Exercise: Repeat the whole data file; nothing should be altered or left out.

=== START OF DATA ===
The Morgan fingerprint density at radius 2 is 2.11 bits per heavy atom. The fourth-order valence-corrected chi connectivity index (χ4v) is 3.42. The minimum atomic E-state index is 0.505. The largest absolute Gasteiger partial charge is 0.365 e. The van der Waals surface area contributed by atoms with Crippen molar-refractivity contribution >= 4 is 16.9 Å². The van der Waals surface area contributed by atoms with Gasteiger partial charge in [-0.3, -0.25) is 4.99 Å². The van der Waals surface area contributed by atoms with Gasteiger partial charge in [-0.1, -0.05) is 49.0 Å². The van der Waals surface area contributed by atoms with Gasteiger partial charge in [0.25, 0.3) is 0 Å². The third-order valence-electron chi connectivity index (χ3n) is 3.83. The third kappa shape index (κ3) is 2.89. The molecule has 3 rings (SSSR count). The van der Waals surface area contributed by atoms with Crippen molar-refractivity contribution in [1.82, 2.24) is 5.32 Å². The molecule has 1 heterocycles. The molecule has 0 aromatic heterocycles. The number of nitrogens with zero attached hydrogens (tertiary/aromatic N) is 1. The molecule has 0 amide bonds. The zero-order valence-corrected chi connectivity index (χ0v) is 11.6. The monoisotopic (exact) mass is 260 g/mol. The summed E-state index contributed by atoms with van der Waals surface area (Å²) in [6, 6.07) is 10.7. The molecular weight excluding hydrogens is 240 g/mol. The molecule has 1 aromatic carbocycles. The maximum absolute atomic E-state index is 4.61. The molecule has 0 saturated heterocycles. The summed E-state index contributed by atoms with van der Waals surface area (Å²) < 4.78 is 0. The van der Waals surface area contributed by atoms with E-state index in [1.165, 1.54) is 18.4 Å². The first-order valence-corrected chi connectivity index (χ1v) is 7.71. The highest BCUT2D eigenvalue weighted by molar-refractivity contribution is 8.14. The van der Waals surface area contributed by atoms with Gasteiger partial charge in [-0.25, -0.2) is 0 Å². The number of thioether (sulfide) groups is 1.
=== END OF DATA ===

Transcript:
The Morgan fingerprint density at radius 2 is 2.11 bits per heavy atom. The fourth-order valence-corrected chi connectivity index (χ4v) is 3.42. The minimum atomic E-state index is 0.505. The largest absolute Gasteiger partial charge is 0.365 e. The van der Waals surface area contributed by atoms with Crippen molar-refractivity contribution >= 4 is 16.9 Å². The van der Waals surface area contributed by atoms with Gasteiger partial charge in [-0.3, -0.25) is 4.99 Å². The van der Waals surface area contributed by atoms with Gasteiger partial charge in [-0.1, -0.05) is 49.0 Å². The van der Waals surface area contributed by atoms with Gasteiger partial charge in [0.25, 0.3) is 0 Å². The third-order valence-electron chi connectivity index (χ3n) is 3.83. The third kappa shape index (κ3) is 2.89. The molecule has 3 rings (SSSR count). The van der Waals surface area contributed by atoms with Crippen molar-refractivity contribution in [1.82, 2.24) is 5.32 Å². The molecule has 1 heterocycles. The molecule has 0 aromatic heterocycles. The number of nitrogens with zero attached hydrogens (tertiary/aromatic N) is 1. The molecule has 0 amide bonds. The zero-order valence-corrected chi connectivity index (χ0v) is 11.6. The monoisotopic (exact) mass is 260 g/mol. The summed E-state index contributed by atoms with van der Waals surface area (Å²) in [6, 6.07) is 10.7. The molecular weight excluding hydrogens is 240 g/mol. The molecule has 1 aromatic carbocycles. The maximum absolute atomic E-state index is 4.61. The molecule has 0 saturated heterocycles. The summed E-state index contributed by atoms with van der Waals surface area (Å²) < 4.78 is 0. The van der Waals surface area contributed by atoms with E-state index in [1.165, 1.54) is 18.4 Å². The first-order valence-corrected chi connectivity index (χ1v) is 7.71. The highest BCUT2D eigenvalue weighted by molar-refractivity contribution is 8.14. The van der Waals surface area contributed by atoms with Gasteiger partial charge in [-0.25, -0.2) is 0 Å². The number of thioether (sulfide) groups is 1.